Ôbut It’s when their war is over that a different equally hard battle beginsõ
Just like Robbie, itõs when their war is over that a different but equally hard battle begins for many soldiers. Itõs a battle to adjust to civilian life and survive its slings and arrows, which is often made all the harder when the soldiers are suffering from physical and mental injuries received on the frontline.
The purpose of ABF The Soldiersõ Charity, the National Charity of the British Army, is to provide support to soldiers in their time of need. ÔIT acts as a safety net,õ explains Martyn Gibbons, an erstwhile Fusilier, who was seriously injured by a grenade while serving in Afghanistan and whom the charity later helped. ÔITÕS there to give you a hand up, not a handout.õ
Originally the Army Benevolent Fund (hence the ABF tag), The Soldiersõ Charity was founded in 1944 (when Robbie was imprisoned in Stalag IV-B) as the Second World War drew to a close and the Army Board realised that the State would not be able to provide for all the needs of those who would soon be returning to civilian life.
Today, the charity helps veterans and their families not just from the Second World War, but those involved in all the campaigns and wars of both this and the last century, with special funds for soldiers who served in Northern Ireland, the Falklands, the two Gulf Wars and Afghanistan.
Stewart Harris is a veteran of several of these conflicts: Bosnia, Northern Ireland, Iraq, Kosovo and, finally, Afghanistan. It was in the latter that, to quote Stewart, Ôthings went bigõ. ÔWE went into a checkpoint in Sangin and I lost three of my friends through a Taliban suicide bomber dressed as a policeman.õ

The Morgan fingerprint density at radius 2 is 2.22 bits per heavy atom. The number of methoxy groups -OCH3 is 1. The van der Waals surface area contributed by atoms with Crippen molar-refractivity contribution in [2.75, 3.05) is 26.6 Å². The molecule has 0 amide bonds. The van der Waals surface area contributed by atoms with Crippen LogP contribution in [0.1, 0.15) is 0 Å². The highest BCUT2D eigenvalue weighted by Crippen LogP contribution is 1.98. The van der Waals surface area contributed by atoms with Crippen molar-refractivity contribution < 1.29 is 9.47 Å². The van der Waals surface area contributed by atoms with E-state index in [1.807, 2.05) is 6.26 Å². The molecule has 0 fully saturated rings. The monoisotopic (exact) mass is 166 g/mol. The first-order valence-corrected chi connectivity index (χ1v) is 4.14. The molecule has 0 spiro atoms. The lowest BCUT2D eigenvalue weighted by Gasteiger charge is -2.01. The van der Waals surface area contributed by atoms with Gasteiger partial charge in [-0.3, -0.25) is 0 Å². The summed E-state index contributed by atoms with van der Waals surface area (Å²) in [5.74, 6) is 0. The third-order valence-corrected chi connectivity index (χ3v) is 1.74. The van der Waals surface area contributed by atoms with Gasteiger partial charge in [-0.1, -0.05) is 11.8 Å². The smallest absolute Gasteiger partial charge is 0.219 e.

Suffering from Post Traumatic Stress Disorder (PTSD), as well as injuries sustained from a roadside bomb, Stewart, formerly of 1st Battalion The Welsh Guards, is upfront about the challenges he faced when he finally left the theatre of war. ÔIF you donõt control the PTSD, it will kill you. If it wasnõt for the help of my wife and close friends as well as charities such as the ABF, IÕM scared to think where IÕD be now.õ
Thereõs no doubt that Stewart still misses the camaraderie and the company of the army. Happily, in the same way that he could depend on his fellow brothers in arms out in the field, back at home, he can depend on The Soldiersõ Charity. ÔI think that the biggest thing is knowing someoneõs got my back,õ he declares. Ôsomeoneõs going to be there to look after me and even to look after my children.õ
Last year, the oldest beneficiary of The Soldiersõ Charity was 105 and its youngest was six months. It gave grants directly to almost 5,000 individuals and, through its funding of specialist charities, it helped more than 80,000 people associated with the British Army family, both at home and around the world.
ÔWE owe a debt to these men and to the families of those who have fallen. Let us not forget that debtõ: so said Field Marshal Montgomery in 1946, as part of a filmed appeal for The Soldiersõ Charity, broadcast in cinemas and calling on the audience as they left the Ôtheatreõ to donate money. Donations from the public are as important now as they were then. Proudly supported by COUNTRY LIFE, the annual Lord Mayorõs Big Curry Lunch at Guildhall in April will raise funds for the ABF.
Monty followed the Royal Artilleryõs Robbie Clark to the desert of North Africa where he succeeded in defeating the desert fox, Rommel. He never forgot the sacrifices made by so many soldiers like Robbie and the challenges they faced upon their return. His words then still ring true today: ÔI ask you sincerely to do all you can to help the soldiersñand their familiesñwho have done so much for the country during the war and who now require help in the peace.õ The Lord Mayor’s Big Curry Lunch in aid of ABF The Soldiers’ Charity will take place on April 6, 2017, at Guildhall, London, EC2 (020–7811 3960; www.soldierscharity.org)
Above and left: Some 30,000 Allied troops, including Robbie Clark, were captured by Rommel in North Africa